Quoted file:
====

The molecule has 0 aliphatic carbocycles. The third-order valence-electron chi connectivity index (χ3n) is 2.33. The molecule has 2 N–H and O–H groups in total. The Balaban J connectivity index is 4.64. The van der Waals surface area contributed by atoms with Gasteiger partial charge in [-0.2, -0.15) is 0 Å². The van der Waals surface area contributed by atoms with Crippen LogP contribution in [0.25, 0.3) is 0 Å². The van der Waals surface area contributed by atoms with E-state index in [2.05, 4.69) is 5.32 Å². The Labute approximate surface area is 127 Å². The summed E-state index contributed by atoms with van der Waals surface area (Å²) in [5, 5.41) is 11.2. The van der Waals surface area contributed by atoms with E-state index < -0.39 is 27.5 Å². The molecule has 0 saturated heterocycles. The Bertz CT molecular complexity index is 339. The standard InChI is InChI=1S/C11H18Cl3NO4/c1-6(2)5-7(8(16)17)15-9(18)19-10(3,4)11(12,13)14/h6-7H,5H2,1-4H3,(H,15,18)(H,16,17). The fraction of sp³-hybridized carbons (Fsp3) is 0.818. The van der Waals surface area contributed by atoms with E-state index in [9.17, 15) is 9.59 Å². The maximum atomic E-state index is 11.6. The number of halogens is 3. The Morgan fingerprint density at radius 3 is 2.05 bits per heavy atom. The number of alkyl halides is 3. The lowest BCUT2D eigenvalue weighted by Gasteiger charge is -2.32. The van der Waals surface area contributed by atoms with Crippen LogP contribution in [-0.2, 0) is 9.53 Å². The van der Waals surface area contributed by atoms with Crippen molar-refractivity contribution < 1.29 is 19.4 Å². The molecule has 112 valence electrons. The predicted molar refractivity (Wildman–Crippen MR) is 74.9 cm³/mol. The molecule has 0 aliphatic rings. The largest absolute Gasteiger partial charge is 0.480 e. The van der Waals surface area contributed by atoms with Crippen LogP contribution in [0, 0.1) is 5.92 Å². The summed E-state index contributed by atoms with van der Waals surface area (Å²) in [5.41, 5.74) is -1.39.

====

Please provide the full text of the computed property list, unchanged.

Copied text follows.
The molecule has 0 aliphatic carbocycles. The third-order valence-electron chi connectivity index (χ3n) is 2.33. The molecule has 2 N–H and O–H groups in total. The Balaban J connectivity index is 4.64. The van der Waals surface area contributed by atoms with Gasteiger partial charge in [-0.2, -0.15) is 0 Å². The van der Waals surface area contributed by atoms with Crippen LogP contribution in [0.25, 0.3) is 0 Å². The van der Waals surface area contributed by atoms with E-state index in [2.05, 4.69) is 5.32 Å². The Labute approximate surface area is 127 Å². The summed E-state index contributed by atoms with van der Waals surface area (Å²) in [5, 5.41) is 11.2. The van der Waals surface area contributed by atoms with E-state index < -0.39 is 27.5 Å². The molecule has 0 saturated heterocycles. The Bertz CT molecular complexity index is 339. The standard InChI is InChI=1S/C11H18Cl3NO4/c1-6(2)5-7(8(16)17)15-9(18)19-10(3,4)11(12,13)14/h6-7H,5H2,1-4H3,(H,15,18)(H,16,17). The fraction of sp³-hybridized carbons (Fsp3) is 0.818. The van der Waals surface area contributed by atoms with E-state index in [9.17, 15) is 9.59 Å². The maximum atomic E-state index is 11.6. The number of halogens is 3. The Morgan fingerprint density at radius 3 is 2.05 bits per heavy atom. The number of alkyl halides is 3. The lowest BCUT2D eigenvalue weighted by Gasteiger charge is -2.32. The van der Waals surface area contributed by atoms with Crippen LogP contribution in [-0.2, 0) is 9.53 Å². The van der Waals surface area contributed by atoms with Crippen molar-refractivity contribution < 1.29 is 19.4 Å². The molecule has 112 valence electrons. The predicted molar refractivity (Wildman–Crippen MR) is 74.9 cm³/mol. The molecule has 0 aliphatic rings. The largest absolute Gasteiger partial charge is 0.480 e. The van der Waals surface area contributed by atoms with Crippen LogP contribution in [0, 0.1) is 5.92 Å². The summed E-state index contributed by atoms with van der Waals surface area (Å²) in [5.41, 5.74) is -1.39.